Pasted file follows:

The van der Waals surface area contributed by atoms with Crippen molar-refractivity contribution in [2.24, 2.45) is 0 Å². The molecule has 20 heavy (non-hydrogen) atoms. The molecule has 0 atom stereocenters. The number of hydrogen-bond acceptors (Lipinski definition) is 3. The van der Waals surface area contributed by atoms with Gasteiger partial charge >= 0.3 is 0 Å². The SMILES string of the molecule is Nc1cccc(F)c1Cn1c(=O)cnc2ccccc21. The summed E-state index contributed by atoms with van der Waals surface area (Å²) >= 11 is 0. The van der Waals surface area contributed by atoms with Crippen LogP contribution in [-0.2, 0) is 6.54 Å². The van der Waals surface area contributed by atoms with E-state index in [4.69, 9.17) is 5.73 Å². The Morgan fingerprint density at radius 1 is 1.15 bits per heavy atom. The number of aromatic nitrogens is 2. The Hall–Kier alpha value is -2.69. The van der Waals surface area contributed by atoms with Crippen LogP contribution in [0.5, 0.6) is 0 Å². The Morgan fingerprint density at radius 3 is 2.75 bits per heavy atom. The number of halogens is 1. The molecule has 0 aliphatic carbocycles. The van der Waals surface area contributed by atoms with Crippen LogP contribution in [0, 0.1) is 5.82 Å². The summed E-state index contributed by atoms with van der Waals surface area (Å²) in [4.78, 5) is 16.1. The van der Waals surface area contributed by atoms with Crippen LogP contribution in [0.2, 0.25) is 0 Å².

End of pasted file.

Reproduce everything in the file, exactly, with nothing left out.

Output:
The van der Waals surface area contributed by atoms with Crippen molar-refractivity contribution in [2.24, 2.45) is 0 Å². The molecule has 20 heavy (non-hydrogen) atoms. The molecule has 0 atom stereocenters. The number of hydrogen-bond acceptors (Lipinski definition) is 3. The van der Waals surface area contributed by atoms with Gasteiger partial charge >= 0.3 is 0 Å². The SMILES string of the molecule is Nc1cccc(F)c1Cn1c(=O)cnc2ccccc21. The summed E-state index contributed by atoms with van der Waals surface area (Å²) >= 11 is 0. The van der Waals surface area contributed by atoms with Crippen LogP contribution in [-0.2, 0) is 6.54 Å². The van der Waals surface area contributed by atoms with E-state index in [4.69, 9.17) is 5.73 Å². The Morgan fingerprint density at radius 1 is 1.15 bits per heavy atom. The number of aromatic nitrogens is 2. The Hall–Kier alpha value is -2.69. The van der Waals surface area contributed by atoms with Crippen LogP contribution in [0.5, 0.6) is 0 Å². The Morgan fingerprint density at radius 3 is 2.75 bits per heavy atom. The number of halogens is 1. The molecule has 0 aliphatic carbocycles. The van der Waals surface area contributed by atoms with Crippen LogP contribution in [0, 0.1) is 5.82 Å². The summed E-state index contributed by atoms with van der Waals surface area (Å²) in [4.78, 5) is 16.1. The van der Waals surface area contributed by atoms with Crippen LogP contribution in [0.2, 0.25) is 0 Å².